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  • Updated 01.12.2024
  • Released 03.24.2003
  • Expires For CME 01.12.2027

Acupuncture in headache treatment



In 1997, the National Institutes of Health Consensus Development Panel suggested that acupuncture may be effective or useful in treating 14 disorders, including headache. The history of the practice of acupuncture in the United States and the theoretical framework for acupuncture in Chinese medicine are reviewed. The basic scientific background and clinical application of acupuncture in headache management are discussed.

Historical note and terminology

Acupuncture is an important therapy in East Asian medicine, the traditional medicine of China, Japan, and Korea. With the growth of interest in alternative medicine, acupuncture has become more popular in the United States as a treatment option. Even though more scientific studies are needed to confirm the efficacy of acupuncture, the National Institutes of Health Consensus Development Panel issued a report in November 1997 stating that acupuncture may be effective in several conditions and situations (43). The National Institutes of Health Consensus Development Panel concluded that promising results have emerged, such as showing the efficacy of acupuncture in adult postoperative and chemotherapy nausea and vomiting and postoperative dental pain. There are other situations such as addiction, stroke rehabilitation, headache, menstrual cramps, tennis elbow, fibromyalgia, myofascial pain, osteoarthritis, low back pain, carpal tunnel syndrome, and asthma, in which acupuncture may be useful as an adjunct treatment, an acceptable alternative, or be included in a comprehensive management program.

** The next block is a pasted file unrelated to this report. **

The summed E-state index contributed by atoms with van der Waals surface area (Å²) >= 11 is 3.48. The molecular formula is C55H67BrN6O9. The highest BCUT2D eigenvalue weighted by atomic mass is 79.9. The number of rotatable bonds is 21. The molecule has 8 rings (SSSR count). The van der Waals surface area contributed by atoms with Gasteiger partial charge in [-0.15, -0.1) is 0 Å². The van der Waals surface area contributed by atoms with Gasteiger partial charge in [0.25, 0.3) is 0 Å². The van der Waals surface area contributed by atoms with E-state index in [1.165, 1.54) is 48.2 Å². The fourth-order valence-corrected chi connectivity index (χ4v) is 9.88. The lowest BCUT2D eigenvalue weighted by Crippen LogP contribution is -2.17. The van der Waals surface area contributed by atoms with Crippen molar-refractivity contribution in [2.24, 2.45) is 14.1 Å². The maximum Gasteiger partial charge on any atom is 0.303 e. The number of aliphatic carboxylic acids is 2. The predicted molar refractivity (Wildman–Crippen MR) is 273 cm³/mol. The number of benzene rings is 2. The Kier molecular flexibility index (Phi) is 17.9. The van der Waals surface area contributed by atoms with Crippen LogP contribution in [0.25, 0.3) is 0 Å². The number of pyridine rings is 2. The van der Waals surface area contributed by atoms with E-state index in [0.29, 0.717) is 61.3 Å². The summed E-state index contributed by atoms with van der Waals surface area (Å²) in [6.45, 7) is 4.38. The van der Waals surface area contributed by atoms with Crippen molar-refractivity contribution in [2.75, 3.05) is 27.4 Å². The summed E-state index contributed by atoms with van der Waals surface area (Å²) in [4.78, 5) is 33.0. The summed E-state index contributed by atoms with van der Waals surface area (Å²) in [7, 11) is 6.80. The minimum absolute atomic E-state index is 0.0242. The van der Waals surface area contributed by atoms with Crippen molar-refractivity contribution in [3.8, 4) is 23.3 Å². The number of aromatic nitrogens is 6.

To Western thinking, it is difficult to understand how acupuncture relieves headache by placing needles in the scalp, much less by treating points in the hands and feet. This essay briefly reviews the historical and theoretical framework for acupuncture, the scientific evidence for its efficacy in headache relief, and its safety profile.

Acupuncture is thought to have existed in China in one form or another since at least the Xia Dynasty (2000 to 1500 BC) (21). The earliest major source on acupuncture is found in the textbook Huang Di Nei Jing (Yellow Emperor’s Inner Classic) from the Han Dynasty (200 BC to 100 AD) (21). It was first brought to Europe in the 1700s and was introduced to the United States during the 19th to 20th centuries. Acupuncture treatment for lumbago was recommended in Sir William Osler’s The Principles and Practice of Medicine, from the first 1892 edition through the sixteenth and final edition in 1947 (21). In the 1950s, China reported the use of electroacupuncture to obtain surgical analgesia (64). In 1996, the United States Food and Drug Administration changed the classification of acupuncture needles from Class III (experimental) medical devices to Class II (nonexperimental but regulated) medical devices (10). Being Class III hindered the standard use of acupuncture, as it could only be performed in approved research settings (eg, hospital laboratories). By November 1997, the National Institutes of Health Consensus Development Panel had concluded that acupuncture was effective or useful in 14 disorders, including headache.

From the Chinese perspective, acupuncture is necessarily embedded in a complex theoretical framework that provides conceptual and therapeutic directions. The theories of yin and yang, five elements (the evolutionary phases of fire, earth, metal, wood, and water), Qi (vital energy), meridians, and collaterals provide the most important guidance for acupuncture treatment. These theoretical principles are briefly described below.

Yin and yang. The concept of yin and yang is the generalization of the two opposite aspects in related objects and phenomena in the natural world. The Chinese believe that all the objects in the universe include the two opposite aspects of yang and yin, for instance, day and night, heat and cold, motion and tranquility, and sympathetic and parasympathetic functions. The yin and yang theory is among the most important principles underlying the practice of all Chinese medicine, including acupuncture. Disease and pain result from an imbalance of the yin and yang, and acupuncture treatment aims to restore the balance.